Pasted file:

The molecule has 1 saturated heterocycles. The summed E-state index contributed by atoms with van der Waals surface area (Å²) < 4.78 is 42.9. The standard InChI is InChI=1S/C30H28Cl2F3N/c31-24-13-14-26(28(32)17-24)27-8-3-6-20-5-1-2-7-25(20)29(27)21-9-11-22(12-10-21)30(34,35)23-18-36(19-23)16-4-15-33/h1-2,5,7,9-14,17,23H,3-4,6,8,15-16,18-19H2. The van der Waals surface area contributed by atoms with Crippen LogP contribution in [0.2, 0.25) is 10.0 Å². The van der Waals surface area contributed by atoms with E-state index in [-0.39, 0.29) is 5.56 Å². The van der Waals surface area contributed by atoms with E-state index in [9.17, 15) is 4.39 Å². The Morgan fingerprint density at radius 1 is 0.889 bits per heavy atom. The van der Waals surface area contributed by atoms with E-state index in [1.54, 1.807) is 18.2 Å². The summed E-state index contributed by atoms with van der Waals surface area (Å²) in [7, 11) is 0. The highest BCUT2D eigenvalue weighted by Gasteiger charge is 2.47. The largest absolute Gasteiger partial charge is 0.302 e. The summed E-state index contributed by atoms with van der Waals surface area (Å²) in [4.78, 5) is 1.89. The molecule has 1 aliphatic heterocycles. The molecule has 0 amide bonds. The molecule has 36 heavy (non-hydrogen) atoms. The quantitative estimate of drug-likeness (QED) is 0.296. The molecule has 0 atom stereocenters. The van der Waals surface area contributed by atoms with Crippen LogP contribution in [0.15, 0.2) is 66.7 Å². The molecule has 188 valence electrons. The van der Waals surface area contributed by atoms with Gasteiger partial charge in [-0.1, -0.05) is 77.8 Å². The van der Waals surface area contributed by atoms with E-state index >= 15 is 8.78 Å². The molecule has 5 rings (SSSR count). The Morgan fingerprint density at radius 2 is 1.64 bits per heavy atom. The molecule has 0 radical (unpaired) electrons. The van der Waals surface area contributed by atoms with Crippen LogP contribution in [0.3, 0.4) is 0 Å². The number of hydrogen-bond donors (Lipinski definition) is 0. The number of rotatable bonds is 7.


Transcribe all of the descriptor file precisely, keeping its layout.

The molecule has 1 saturated heterocycles. The summed E-state index contributed by atoms with van der Waals surface area (Å²) < 4.78 is 42.9. The standard InChI is InChI=1S/C30H28Cl2F3N/c31-24-13-14-26(28(32)17-24)27-8-3-6-20-5-1-2-7-25(20)29(27)21-9-11-22(12-10-21)30(34,35)23-18-36(19-23)16-4-15-33/h1-2,5,7,9-14,17,23H,3-4,6,8,15-16,18-19H2. The van der Waals surface area contributed by atoms with Crippen LogP contribution in [0.2, 0.25) is 10.0 Å². The van der Waals surface area contributed by atoms with E-state index in [-0.39, 0.29) is 5.56 Å². The van der Waals surface area contributed by atoms with E-state index in [9.17, 15) is 4.39 Å². The Morgan fingerprint density at radius 1 is 0.889 bits per heavy atom. The van der Waals surface area contributed by atoms with E-state index in [1.54, 1.807) is 18.2 Å². The summed E-state index contributed by atoms with van der Waals surface area (Å²) in [7, 11) is 0. The highest BCUT2D eigenvalue weighted by Gasteiger charge is 2.47. The largest absolute Gasteiger partial charge is 0.302 e. The summed E-state index contributed by atoms with van der Waals surface area (Å²) in [4.78, 5) is 1.89. The molecule has 1 aliphatic heterocycles. The molecule has 0 amide bonds. The molecule has 36 heavy (non-hydrogen) atoms. The quantitative estimate of drug-likeness (QED) is 0.296. The molecule has 0 atom stereocenters. The van der Waals surface area contributed by atoms with Crippen LogP contribution in [0.15, 0.2) is 66.7 Å². The molecule has 188 valence electrons. The van der Waals surface area contributed by atoms with Gasteiger partial charge in [-0.1, -0.05) is 77.8 Å². The van der Waals surface area contributed by atoms with E-state index >= 15 is 8.78 Å². The molecule has 5 rings (SSSR count). The Morgan fingerprint density at radius 2 is 1.64 bits per heavy atom. The molecule has 0 radical (unpaired) electrons. The van der Waals surface area contributed by atoms with Crippen LogP contribution in [0.3, 0.4) is 0 Å². The number of hydrogen-bond donors (Lipinski definition) is 0. The number of rotatable bonds is 7.